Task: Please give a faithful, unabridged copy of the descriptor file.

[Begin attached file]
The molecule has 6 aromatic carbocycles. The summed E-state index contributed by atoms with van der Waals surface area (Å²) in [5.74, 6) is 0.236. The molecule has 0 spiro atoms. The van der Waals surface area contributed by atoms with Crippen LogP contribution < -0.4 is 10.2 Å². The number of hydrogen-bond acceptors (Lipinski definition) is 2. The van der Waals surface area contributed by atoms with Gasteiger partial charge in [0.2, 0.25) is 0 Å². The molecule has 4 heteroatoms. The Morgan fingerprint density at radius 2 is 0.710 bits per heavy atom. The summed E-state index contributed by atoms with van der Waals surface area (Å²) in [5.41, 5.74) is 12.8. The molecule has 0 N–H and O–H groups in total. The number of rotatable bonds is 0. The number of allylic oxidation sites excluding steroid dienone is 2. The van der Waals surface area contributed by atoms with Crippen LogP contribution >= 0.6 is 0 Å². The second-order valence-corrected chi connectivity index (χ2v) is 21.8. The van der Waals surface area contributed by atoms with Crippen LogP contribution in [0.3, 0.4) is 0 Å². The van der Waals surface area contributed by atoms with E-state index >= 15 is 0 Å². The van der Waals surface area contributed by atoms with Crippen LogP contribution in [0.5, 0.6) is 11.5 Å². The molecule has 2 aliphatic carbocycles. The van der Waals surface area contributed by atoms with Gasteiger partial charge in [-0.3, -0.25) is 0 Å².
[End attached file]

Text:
The molecule has 6 aromatic carbocycles. The summed E-state index contributed by atoms with van der Waals surface area (Å²) in [5.74, 6) is 0.236. The molecule has 0 spiro atoms. The van der Waals surface area contributed by atoms with Crippen LogP contribution < -0.4 is 10.2 Å². The number of hydrogen-bond acceptors (Lipinski definition) is 2. The van der Waals surface area contributed by atoms with Gasteiger partial charge in [0.2, 0.25) is 0 Å². The molecule has 4 heteroatoms. The Morgan fingerprint density at radius 2 is 0.710 bits per heavy atom. The summed E-state index contributed by atoms with van der Waals surface area (Å²) in [5.41, 5.74) is 12.8. The molecule has 0 N–H and O–H groups in total. The number of rotatable bonds is 0. The number of allylic oxidation sites excluding steroid dienone is 2. The van der Waals surface area contributed by atoms with Crippen LogP contribution >= 0.6 is 0 Å². The second-order valence-corrected chi connectivity index (χ2v) is 21.8. The van der Waals surface area contributed by atoms with Crippen LogP contribution in [0.3, 0.4) is 0 Å². The van der Waals surface area contributed by atoms with E-state index >= 15 is 0 Å². The van der Waals surface area contributed by atoms with Crippen LogP contribution in [0.5, 0.6) is 11.5 Å². The molecule has 2 aliphatic carbocycles. The van der Waals surface area contributed by atoms with Gasteiger partial charge in [-0.3, -0.25) is 0 Å².